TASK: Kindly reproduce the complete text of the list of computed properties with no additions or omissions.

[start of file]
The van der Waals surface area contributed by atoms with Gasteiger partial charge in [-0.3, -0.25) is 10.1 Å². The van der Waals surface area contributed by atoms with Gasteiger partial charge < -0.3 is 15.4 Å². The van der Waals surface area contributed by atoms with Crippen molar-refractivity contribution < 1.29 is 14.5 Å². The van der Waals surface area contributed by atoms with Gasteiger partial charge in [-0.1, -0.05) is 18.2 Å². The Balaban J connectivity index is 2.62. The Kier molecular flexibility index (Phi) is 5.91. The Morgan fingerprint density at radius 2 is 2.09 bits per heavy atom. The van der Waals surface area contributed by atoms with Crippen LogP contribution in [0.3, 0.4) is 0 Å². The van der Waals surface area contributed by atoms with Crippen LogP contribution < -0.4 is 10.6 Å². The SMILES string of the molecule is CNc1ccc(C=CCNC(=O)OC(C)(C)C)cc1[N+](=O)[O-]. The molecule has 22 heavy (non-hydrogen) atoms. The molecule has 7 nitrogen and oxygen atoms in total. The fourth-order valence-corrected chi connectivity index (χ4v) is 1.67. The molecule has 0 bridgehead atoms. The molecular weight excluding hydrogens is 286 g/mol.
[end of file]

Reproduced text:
The van der Waals surface area contributed by atoms with Gasteiger partial charge in [-0.3, -0.25) is 10.1 Å². The van der Waals surface area contributed by atoms with Gasteiger partial charge < -0.3 is 15.4 Å². The van der Waals surface area contributed by atoms with Crippen molar-refractivity contribution < 1.29 is 14.5 Å². The van der Waals surface area contributed by atoms with Gasteiger partial charge in [-0.1, -0.05) is 18.2 Å². The Balaban J connectivity index is 2.62. The Kier molecular flexibility index (Phi) is 5.91. The Morgan fingerprint density at radius 2 is 2.09 bits per heavy atom. The van der Waals surface area contributed by atoms with Crippen LogP contribution in [0.3, 0.4) is 0 Å². The van der Waals surface area contributed by atoms with Crippen LogP contribution < -0.4 is 10.6 Å². The SMILES string of the molecule is CNc1ccc(C=CCNC(=O)OC(C)(C)C)cc1[N+](=O)[O-]. The molecule has 22 heavy (non-hydrogen) atoms. The molecule has 7 nitrogen and oxygen atoms in total. The fourth-order valence-corrected chi connectivity index (χ4v) is 1.67. The molecule has 0 bridgehead atoms. The molecular weight excluding hydrogens is 286 g/mol.